Digitization and Personalization Across Platforms

From AI to podcasting, from shoppable interactive ad units to dynamically creative location-based ads, the world of the physical and digital is colliding. Brands need to migrate from current multi-platform delivery across tablet, mobile, in-app, video and events to omni-delivery that extends to IoT, virtual assistants and new immersive worlds using AR (augmented reality), VR (virtual reality) and MR (mixed reality). Interactive, video-driven and personalized solutions will drive consumer actions.

The world’s largest brands, including Procter & Gamble and Unilever, took different approaches during CES to addressing the disruption facing the ad industry. Unilever focused on an integrated way to fix a broken digital ecosystem, including through data-driven solutions like blockchain, while P&G appeared to offer something closer to a radical transformation -- one where technology- and purpose-driven products are central to the strategy. "I would say that the days of advertising as we know it today are numbered," Marc Pritchard, chief brand officer at P&G said. "We need to start thinking about a world with no ads."

Driven by Brand Purpose

At the center of these conversations is brand purpose, which has increasingly become the modus operandi of several global brands. Samsung set the tone during its keynote, emphasizing that its mission during the Age of Experience is to ensure “better global societies.” From smart cities to smart fitness tracking to a smart ball “housekeeper” robot called Ballie, Samsung unveiled how technology can make our lives more efficient, healthier and memorable.

One of the strange things about CES 2020 is how many non-tech companies chose to present at the giant trade show to show off their wares. Coca-Cola pushed a new formulation for Coca-Cola Energy (it has guarana extracts). Impossible Foods unveiled a new fake pork product. Deere & Co showed off its new age, tech-enhanced tractors. Procter & Gamble showcased its connected toothbrushes and a concept robot that delivered a spare roll of toilet paper when you need it most. Delta also made a splash at the show when CEO Ed Bastian raised concerns about carbon emissions from air travel, promising Delta would invest in renewable solutions to offset emissions for flights to and from Las Vegas during the week of CES. Delta also reiterated its commitment to cutting its emissions in half by 2050.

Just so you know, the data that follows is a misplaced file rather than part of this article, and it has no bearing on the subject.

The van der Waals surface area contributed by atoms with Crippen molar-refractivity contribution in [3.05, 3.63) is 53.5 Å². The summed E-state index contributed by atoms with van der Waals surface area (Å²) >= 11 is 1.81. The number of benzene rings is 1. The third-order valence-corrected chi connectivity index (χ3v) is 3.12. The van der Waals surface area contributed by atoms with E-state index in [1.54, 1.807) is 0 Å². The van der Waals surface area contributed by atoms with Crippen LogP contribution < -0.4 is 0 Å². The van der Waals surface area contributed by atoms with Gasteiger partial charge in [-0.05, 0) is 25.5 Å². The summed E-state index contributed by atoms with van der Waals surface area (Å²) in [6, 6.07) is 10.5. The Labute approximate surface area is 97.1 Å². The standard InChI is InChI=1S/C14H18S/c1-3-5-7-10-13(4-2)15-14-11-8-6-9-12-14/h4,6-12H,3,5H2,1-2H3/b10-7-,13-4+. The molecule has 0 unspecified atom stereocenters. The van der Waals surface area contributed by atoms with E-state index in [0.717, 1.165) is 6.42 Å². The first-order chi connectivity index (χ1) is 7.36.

Game On

Where the media allocation decision may have resembled a game of roulette some years ago, it no longer does (at least in most cases). With the avalanche of data, new technologies like AI/ML and the digitization of the consumer experience, marketers are now armed to enter the high stakes arena of delivering on marketing effectiveness, with foresight, pinpoint intelligence and digital gravitas. The road ahead will rely on strategic vision, stellar execution and empowering leadership. We saw plenty of all three at CES 2020.